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Billionaire David Tepper says ‘gangup.inc’ war on shorts might not end well for stock-market investors

‘It was partyon.com in 1999 that screwed the shorts, and now it’s gangup.inc. It didn’t end well in 1999 when the dot-com bubble popped. Been there, done that. Old scars.

— David Tepper

That’s investor David Tepper, the billionaire founder of Appaloosa Management and one of the all-time most successful hedge-fund managers, urging caution in remarks to CNBC as an army of individual investors takes on short sellers in a battle that’s dominating Wall Street as the New Year gets under way.

Shares of videogame-retailer GameStop Corp. GME, -44.29% have quintupled this week and shares of other companies in which hedge funds also have large short positions also soared as investors, banding together on Reddit’s WallStreetBets forum and elsewhere, aggressively bought call options in a successful effort to run up prices.

Read: How an options-trading frenzy is lifting stocks and stirring fears of a market bubble

Trading was volatile on Thursday, with GameStop swinging between large gains and losses and shares of AMC Entertainment Holdings Inc. AMC, -56.63%, another popular target for Redditors, tumbling more than 60%.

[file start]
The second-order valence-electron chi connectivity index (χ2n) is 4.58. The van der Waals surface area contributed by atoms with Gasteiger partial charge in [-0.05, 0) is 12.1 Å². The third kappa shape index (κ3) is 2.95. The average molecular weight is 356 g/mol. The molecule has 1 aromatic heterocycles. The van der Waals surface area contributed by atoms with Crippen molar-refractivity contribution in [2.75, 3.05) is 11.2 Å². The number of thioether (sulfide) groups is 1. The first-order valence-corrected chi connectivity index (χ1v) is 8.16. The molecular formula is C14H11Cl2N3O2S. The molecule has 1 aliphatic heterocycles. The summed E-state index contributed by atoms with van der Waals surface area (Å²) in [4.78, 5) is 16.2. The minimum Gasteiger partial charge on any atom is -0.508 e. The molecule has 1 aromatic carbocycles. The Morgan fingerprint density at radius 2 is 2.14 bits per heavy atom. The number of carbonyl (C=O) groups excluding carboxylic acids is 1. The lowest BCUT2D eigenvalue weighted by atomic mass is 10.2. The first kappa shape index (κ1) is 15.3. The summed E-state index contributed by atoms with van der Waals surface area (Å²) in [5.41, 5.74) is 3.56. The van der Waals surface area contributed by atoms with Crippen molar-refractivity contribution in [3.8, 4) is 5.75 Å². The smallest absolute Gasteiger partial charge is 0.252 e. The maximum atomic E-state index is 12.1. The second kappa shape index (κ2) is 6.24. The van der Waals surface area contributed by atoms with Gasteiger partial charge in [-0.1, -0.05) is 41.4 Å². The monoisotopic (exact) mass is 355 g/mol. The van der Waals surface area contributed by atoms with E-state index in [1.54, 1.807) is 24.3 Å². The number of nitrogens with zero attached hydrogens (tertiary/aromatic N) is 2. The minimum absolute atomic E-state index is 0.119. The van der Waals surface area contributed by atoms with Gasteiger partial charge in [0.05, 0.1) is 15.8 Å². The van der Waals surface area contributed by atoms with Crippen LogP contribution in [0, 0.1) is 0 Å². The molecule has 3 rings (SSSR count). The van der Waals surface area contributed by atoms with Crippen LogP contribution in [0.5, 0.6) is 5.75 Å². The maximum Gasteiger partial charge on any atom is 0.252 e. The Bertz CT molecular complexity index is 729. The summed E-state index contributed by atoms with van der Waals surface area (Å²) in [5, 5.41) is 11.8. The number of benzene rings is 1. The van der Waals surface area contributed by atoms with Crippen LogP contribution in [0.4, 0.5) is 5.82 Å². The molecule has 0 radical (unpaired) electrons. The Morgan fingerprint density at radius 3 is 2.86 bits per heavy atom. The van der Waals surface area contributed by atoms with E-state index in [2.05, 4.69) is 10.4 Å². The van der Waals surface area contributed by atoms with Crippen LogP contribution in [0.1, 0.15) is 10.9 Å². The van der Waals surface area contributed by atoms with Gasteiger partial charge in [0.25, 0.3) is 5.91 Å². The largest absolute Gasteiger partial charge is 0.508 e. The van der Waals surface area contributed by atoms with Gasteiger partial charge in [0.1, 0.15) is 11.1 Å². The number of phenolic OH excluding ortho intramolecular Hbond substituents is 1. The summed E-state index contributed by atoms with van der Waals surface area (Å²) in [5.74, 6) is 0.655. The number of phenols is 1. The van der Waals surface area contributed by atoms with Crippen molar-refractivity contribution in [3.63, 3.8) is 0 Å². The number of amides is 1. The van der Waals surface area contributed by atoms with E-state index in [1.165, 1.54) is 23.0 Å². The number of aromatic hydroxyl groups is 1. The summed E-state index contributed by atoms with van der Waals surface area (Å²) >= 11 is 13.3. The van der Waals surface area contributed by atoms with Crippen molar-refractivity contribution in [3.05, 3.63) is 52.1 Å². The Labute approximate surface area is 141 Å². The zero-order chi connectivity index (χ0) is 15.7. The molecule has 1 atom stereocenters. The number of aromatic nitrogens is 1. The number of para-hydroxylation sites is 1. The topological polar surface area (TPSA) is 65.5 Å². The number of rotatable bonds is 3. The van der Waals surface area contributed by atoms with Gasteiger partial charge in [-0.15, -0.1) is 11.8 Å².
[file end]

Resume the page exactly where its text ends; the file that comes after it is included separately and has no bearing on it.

Major U.S. stock indexes saw their steepest one-day declines since October on Wednesday, with pressure attributed to forced liquidation of long positions by hedge funds and others who had suffered steep losses on short positions. Benchmarks were roaring back Thursday, with the Dow Jones Industrial Average DJIA, +0.99% up 500 points, or 1.6%, while the S&P 500 SPX, +0.98% advanced 1.5%.

See:Check out the most heavily shorted stocks this year—GameStop tops the list

Short squeezes attempt to force short sellers to buy back shares to cover losses, accelerating gains by creating a feedback loop. It’s a game that’s long been played on Wall Street. What’s unique this time is the way individual investors have banded together via Reddit and other forums to do battle with short sellers.

Robinhood, the online trading application, on Thursday moved to prevent users from making new purchases of several stocks, including GameStop.

Tepper told CNBC that investors need to exercise caution because things can turn fast in the current environment.

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